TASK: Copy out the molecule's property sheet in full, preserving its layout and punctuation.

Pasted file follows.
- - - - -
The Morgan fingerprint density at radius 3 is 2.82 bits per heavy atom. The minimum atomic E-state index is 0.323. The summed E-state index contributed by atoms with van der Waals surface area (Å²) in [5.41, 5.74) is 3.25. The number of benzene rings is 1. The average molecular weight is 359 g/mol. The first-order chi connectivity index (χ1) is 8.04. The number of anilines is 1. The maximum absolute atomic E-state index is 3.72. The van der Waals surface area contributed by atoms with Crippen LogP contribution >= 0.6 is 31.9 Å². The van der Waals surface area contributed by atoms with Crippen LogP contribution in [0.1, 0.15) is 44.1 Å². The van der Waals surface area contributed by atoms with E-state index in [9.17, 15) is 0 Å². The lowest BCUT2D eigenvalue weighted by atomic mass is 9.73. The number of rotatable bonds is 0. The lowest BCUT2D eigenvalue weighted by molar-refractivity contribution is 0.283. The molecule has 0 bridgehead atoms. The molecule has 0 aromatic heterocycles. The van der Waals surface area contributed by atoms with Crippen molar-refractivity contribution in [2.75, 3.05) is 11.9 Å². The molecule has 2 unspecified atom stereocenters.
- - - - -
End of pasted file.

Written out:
The Morgan fingerprint density at radius 3 is 2.82 bits per heavy atom. The minimum atomic E-state index is 0.323. The summed E-state index contributed by atoms with van der Waals surface area (Å²) in [5.41, 5.74) is 3.25. The number of benzene rings is 1. The average molecular weight is 359 g/mol. The first-order chi connectivity index (χ1) is 8.04. The number of anilines is 1. The maximum absolute atomic E-state index is 3.72. The van der Waals surface area contributed by atoms with Crippen LogP contribution >= 0.6 is 31.9 Å². The van der Waals surface area contributed by atoms with Crippen LogP contribution in [0.1, 0.15) is 44.1 Å². The van der Waals surface area contributed by atoms with E-state index in [9.17, 15) is 0 Å². The lowest BCUT2D eigenvalue weighted by atomic mass is 9.73. The number of rotatable bonds is 0. The lowest BCUT2D eigenvalue weighted by molar-refractivity contribution is 0.283. The molecule has 0 bridgehead atoms. The molecule has 0 aromatic heterocycles. The van der Waals surface area contributed by atoms with Crippen molar-refractivity contribution in [2.75, 3.05) is 11.9 Å². The molecule has 2 unspecified atom stereocenters.